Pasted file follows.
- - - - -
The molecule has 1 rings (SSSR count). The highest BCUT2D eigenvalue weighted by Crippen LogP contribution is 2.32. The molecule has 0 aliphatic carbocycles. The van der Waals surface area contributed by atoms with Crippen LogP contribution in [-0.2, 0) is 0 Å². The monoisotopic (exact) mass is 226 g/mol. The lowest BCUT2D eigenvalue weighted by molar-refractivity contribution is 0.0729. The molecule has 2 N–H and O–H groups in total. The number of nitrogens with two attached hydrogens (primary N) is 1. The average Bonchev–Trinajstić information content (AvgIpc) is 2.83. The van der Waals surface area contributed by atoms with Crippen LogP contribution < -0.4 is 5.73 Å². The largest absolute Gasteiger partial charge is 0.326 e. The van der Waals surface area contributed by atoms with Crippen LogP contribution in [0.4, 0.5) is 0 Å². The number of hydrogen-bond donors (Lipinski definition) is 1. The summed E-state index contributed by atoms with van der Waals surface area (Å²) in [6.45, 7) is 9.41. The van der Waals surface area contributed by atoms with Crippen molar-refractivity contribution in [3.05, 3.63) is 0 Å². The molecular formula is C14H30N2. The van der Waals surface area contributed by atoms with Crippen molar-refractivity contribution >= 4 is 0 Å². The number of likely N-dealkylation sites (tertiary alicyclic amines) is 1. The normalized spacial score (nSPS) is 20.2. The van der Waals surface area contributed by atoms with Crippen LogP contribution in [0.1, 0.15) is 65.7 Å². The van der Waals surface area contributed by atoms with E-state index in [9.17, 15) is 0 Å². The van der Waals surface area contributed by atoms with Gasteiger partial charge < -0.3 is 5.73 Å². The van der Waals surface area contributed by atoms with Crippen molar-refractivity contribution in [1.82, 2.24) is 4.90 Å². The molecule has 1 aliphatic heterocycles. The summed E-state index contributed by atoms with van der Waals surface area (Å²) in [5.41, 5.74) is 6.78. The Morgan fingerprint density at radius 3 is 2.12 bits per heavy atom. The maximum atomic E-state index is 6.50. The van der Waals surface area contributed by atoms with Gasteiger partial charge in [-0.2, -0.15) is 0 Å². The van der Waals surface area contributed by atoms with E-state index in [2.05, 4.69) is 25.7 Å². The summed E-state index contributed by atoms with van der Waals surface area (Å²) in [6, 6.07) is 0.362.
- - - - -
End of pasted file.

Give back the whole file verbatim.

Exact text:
The molecule has 1 rings (SSSR count). The highest BCUT2D eigenvalue weighted by Crippen LogP contribution is 2.32. The molecule has 0 aliphatic carbocycles. The van der Waals surface area contributed by atoms with Crippen LogP contribution in [-0.2, 0) is 0 Å². The monoisotopic (exact) mass is 226 g/mol. The lowest BCUT2D eigenvalue weighted by molar-refractivity contribution is 0.0729. The molecule has 2 N–H and O–H groups in total. The number of nitrogens with two attached hydrogens (primary N) is 1. The average Bonchev–Trinajstić information content (AvgIpc) is 2.83. The van der Waals surface area contributed by atoms with Crippen LogP contribution < -0.4 is 5.73 Å². The largest absolute Gasteiger partial charge is 0.326 e. The van der Waals surface area contributed by atoms with Crippen LogP contribution in [0.4, 0.5) is 0 Å². The number of hydrogen-bond donors (Lipinski definition) is 1. The summed E-state index contributed by atoms with van der Waals surface area (Å²) in [6.45, 7) is 9.41. The van der Waals surface area contributed by atoms with Crippen molar-refractivity contribution in [3.05, 3.63) is 0 Å². The molecular formula is C14H30N2. The van der Waals surface area contributed by atoms with Crippen molar-refractivity contribution >= 4 is 0 Å². The number of likely N-dealkylation sites (tertiary alicyclic amines) is 1. The normalized spacial score (nSPS) is 20.2. The van der Waals surface area contributed by atoms with Crippen LogP contribution in [0.1, 0.15) is 65.7 Å². The van der Waals surface area contributed by atoms with E-state index in [9.17, 15) is 0 Å². The van der Waals surface area contributed by atoms with Gasteiger partial charge < -0.3 is 5.73 Å². The van der Waals surface area contributed by atoms with Crippen molar-refractivity contribution in [1.82, 2.24) is 4.90 Å². The molecule has 1 aliphatic heterocycles. The summed E-state index contributed by atoms with van der Waals surface area (Å²) in [5.41, 5.74) is 6.78. The Morgan fingerprint density at radius 3 is 2.12 bits per heavy atom. The maximum atomic E-state index is 6.50. The van der Waals surface area contributed by atoms with Gasteiger partial charge in [-0.2, -0.15) is 0 Å². The van der Waals surface area contributed by atoms with E-state index in [2.05, 4.69) is 25.7 Å². The summed E-state index contributed by atoms with van der Waals surface area (Å²) in [6, 6.07) is 0.362.